30 January 2019

Fifteen-thousand-year friendship between hound and human under the microscope


It is often remarked that 'dogs look like their owners'. Might there be more to the assertion than believed? A new research project at the University of Copenhagen will examine the DNA of prehistoric dogs and humans to identify shared traits and differences in the genetic development of these two species.

Prehistoric rock paintings of Tassili N'Ajjer, Algeria, depicting human hunters and a dog.

Dogs and humans have stood side by side for at least 15,000 years, populating planet Earth's most inhospitable corners, suffering through epidemics and adapting to climatic changes. Recently, researchers discovered that a genetic mutation that allows Tibetan people to survive at high altitudes exists in Tibetan Mastiffs as well. Both have adapted to their harsh surroundings over many generations.

A new research project at the University of Copenhagen’s Natural History Museum of Denmark will look for similarities in the evolutionary development of humans and dogs by analyzing DNA samples from the last 15,000 years. The Villum Foundation's 'Young Investigator Program' has granted nine million Danish kroner to the project.

"We want to track the evolution of genetic traits in dogs and humans – two species that have lived close to one another for thousands of years, species that have settled in a very wide range of environments across the planet. From the Siberian tundra to tropical Southeast Asia, they have most likely had to adapt in order to survive," says Assistant Professor and head researcher Fernando Racimo of the Natural History Museum of Denmark.  

The first systematic comparison of dogs and humans
The project is a collaboration with the University of Oxford and Queen Mary University of London, who, over the last few years have collected hundreds of samples from ancient dog skeletons with the help of archeologists in Europe and Asia. Alongside the analysis of ancient dog samples, researchers will also look at DNA samples from similarly dated human remains. It is the first time that such a comparison will be researched.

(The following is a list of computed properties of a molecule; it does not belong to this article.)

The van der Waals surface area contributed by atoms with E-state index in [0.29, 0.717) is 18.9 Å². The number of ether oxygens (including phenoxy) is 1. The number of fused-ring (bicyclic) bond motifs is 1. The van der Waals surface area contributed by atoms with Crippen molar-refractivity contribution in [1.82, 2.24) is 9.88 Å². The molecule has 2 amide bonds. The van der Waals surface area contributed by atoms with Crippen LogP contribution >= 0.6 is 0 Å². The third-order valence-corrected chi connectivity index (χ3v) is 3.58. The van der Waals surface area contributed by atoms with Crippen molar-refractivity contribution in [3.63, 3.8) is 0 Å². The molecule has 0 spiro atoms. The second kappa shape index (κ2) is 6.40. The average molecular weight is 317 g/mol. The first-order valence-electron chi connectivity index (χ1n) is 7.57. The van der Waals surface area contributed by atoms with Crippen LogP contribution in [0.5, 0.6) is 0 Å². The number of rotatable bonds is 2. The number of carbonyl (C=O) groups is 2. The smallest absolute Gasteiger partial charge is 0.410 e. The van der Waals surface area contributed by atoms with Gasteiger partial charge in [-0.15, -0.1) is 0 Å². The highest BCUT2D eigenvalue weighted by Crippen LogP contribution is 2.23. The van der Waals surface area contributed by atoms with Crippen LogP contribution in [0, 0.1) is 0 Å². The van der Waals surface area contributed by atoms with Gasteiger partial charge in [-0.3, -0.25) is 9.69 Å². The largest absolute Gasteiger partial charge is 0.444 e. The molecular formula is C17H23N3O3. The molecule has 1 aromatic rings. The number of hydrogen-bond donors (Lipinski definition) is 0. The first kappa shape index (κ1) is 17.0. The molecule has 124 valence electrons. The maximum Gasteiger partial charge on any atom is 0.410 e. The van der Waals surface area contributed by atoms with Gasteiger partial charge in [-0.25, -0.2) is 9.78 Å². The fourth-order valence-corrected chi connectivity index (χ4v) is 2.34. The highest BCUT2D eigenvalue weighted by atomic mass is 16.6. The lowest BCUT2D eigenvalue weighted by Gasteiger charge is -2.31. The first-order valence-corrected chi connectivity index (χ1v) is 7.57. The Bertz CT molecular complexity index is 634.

"This is the first time that anyone has systematically looked at the genetic development of these two species, which have been living side by side for thousands of years. It also marks the first occasion that research is attempting to track various environmental changes including climate, disease and so on, and compare these changes with the genetic development of dogs and humans," explains Racimo.  

According to Racimo, previous research was largely limited to ancient genes that had a "major impact" on human development – the LCT gene for example. The LCT gene controls lactose tolerance and played a central role in human evolution, during the advent of farming 5000 years ago. Previous projects have used the LCT gene to date the rise of human agriculture. In this project however, researchers will focus on more "complex traits", such as height, weight and other characteristics that might shed light on development, and are affected by many different genes across the genome.

"The project is basic research, so our results will produce new knowledge about evolution to help us understand the adaptations that have been important for dog and human survival in the past," concludes Fernando Racimo.